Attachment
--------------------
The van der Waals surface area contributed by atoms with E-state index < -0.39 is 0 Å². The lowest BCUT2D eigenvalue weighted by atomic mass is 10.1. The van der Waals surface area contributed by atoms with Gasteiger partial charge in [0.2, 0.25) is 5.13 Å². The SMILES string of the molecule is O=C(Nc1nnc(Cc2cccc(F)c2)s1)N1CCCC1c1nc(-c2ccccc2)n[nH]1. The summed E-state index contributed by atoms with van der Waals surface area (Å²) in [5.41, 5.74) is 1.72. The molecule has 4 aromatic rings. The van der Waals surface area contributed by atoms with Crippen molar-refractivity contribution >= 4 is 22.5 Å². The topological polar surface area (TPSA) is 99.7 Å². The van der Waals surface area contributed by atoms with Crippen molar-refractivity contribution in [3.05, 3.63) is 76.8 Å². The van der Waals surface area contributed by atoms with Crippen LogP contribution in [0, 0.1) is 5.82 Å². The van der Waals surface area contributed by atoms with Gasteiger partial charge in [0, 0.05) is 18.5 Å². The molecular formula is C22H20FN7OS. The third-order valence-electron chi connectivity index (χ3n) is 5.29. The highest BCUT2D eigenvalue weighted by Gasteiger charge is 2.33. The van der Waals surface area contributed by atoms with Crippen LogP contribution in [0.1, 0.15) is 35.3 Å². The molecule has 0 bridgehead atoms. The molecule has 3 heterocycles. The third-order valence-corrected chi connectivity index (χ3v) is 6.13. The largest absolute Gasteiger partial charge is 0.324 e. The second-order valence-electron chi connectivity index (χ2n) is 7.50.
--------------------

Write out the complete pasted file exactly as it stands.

The van der Waals surface area contributed by atoms with E-state index < -0.39 is 0 Å². The lowest BCUT2D eigenvalue weighted by atomic mass is 10.1. The van der Waals surface area contributed by atoms with Gasteiger partial charge in [0.2, 0.25) is 5.13 Å². The SMILES string of the molecule is O=C(Nc1nnc(Cc2cccc(F)c2)s1)N1CCCC1c1nc(-c2ccccc2)n[nH]1. The summed E-state index contributed by atoms with van der Waals surface area (Å²) in [5.41, 5.74) is 1.72. The molecule has 4 aromatic rings. The van der Waals surface area contributed by atoms with Crippen molar-refractivity contribution >= 4 is 22.5 Å². The topological polar surface area (TPSA) is 99.7 Å². The van der Waals surface area contributed by atoms with Crippen molar-refractivity contribution in [3.05, 3.63) is 76.8 Å². The van der Waals surface area contributed by atoms with Crippen LogP contribution in [0, 0.1) is 5.82 Å². The van der Waals surface area contributed by atoms with Gasteiger partial charge in [0, 0.05) is 18.5 Å². The molecular formula is C22H20FN7OS. The third-order valence-electron chi connectivity index (χ3n) is 5.29. The highest BCUT2D eigenvalue weighted by Gasteiger charge is 2.33. The van der Waals surface area contributed by atoms with Crippen LogP contribution in [0.1, 0.15) is 35.3 Å². The molecule has 0 bridgehead atoms. The molecule has 3 heterocycles. The third-order valence-corrected chi connectivity index (χ3v) is 6.13. The largest absolute Gasteiger partial charge is 0.324 e. The second-order valence-electron chi connectivity index (χ2n) is 7.50.